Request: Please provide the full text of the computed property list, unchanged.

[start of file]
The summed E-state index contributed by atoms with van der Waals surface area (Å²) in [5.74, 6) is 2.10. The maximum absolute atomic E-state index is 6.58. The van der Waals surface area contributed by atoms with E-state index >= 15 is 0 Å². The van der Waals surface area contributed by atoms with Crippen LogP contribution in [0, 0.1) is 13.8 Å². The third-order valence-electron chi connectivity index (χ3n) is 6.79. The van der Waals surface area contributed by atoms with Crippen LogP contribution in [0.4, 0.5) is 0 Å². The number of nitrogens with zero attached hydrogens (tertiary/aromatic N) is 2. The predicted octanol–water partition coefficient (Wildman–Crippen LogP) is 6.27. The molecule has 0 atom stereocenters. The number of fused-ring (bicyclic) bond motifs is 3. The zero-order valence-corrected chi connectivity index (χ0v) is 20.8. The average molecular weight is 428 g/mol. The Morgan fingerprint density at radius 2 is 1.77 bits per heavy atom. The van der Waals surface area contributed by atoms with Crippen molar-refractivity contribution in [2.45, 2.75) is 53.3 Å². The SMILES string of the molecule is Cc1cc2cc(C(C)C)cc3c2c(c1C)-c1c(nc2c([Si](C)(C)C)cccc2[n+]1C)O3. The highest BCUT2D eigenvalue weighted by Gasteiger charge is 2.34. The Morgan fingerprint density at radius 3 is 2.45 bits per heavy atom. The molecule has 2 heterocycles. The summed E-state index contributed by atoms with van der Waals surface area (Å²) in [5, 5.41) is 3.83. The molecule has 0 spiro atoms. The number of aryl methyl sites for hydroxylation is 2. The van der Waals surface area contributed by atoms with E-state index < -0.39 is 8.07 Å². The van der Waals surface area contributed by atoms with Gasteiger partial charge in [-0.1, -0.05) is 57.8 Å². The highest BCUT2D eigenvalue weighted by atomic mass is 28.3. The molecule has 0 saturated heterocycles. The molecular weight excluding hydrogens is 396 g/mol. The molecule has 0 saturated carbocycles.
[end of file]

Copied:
The summed E-state index contributed by atoms with van der Waals surface area (Å²) in [5.74, 6) is 2.10. The maximum absolute atomic E-state index is 6.58. The van der Waals surface area contributed by atoms with E-state index >= 15 is 0 Å². The van der Waals surface area contributed by atoms with Crippen LogP contribution in [0, 0.1) is 13.8 Å². The third-order valence-electron chi connectivity index (χ3n) is 6.79. The van der Waals surface area contributed by atoms with Crippen LogP contribution in [0.4, 0.5) is 0 Å². The number of nitrogens with zero attached hydrogens (tertiary/aromatic N) is 2. The predicted octanol–water partition coefficient (Wildman–Crippen LogP) is 6.27. The molecule has 0 atom stereocenters. The number of fused-ring (bicyclic) bond motifs is 3. The zero-order valence-corrected chi connectivity index (χ0v) is 20.8. The average molecular weight is 428 g/mol. The Morgan fingerprint density at radius 2 is 1.77 bits per heavy atom. The van der Waals surface area contributed by atoms with Crippen molar-refractivity contribution in [2.45, 2.75) is 53.3 Å². The SMILES string of the molecule is Cc1cc2cc(C(C)C)cc3c2c(c1C)-c1c(nc2c([Si](C)(C)C)cccc2[n+]1C)O3. The highest BCUT2D eigenvalue weighted by Gasteiger charge is 2.34. The Morgan fingerprint density at radius 3 is 2.45 bits per heavy atom. The molecule has 2 heterocycles. The summed E-state index contributed by atoms with van der Waals surface area (Å²) in [5, 5.41) is 3.83. The molecule has 0 spiro atoms. The number of aryl methyl sites for hydroxylation is 2. The van der Waals surface area contributed by atoms with E-state index < -0.39 is 8.07 Å². The van der Waals surface area contributed by atoms with Gasteiger partial charge in [-0.1, -0.05) is 57.8 Å². The highest BCUT2D eigenvalue weighted by atomic mass is 28.3. The molecule has 0 saturated heterocycles. The molecular weight excluding hydrogens is 396 g/mol. The molecule has 0 saturated carbocycles.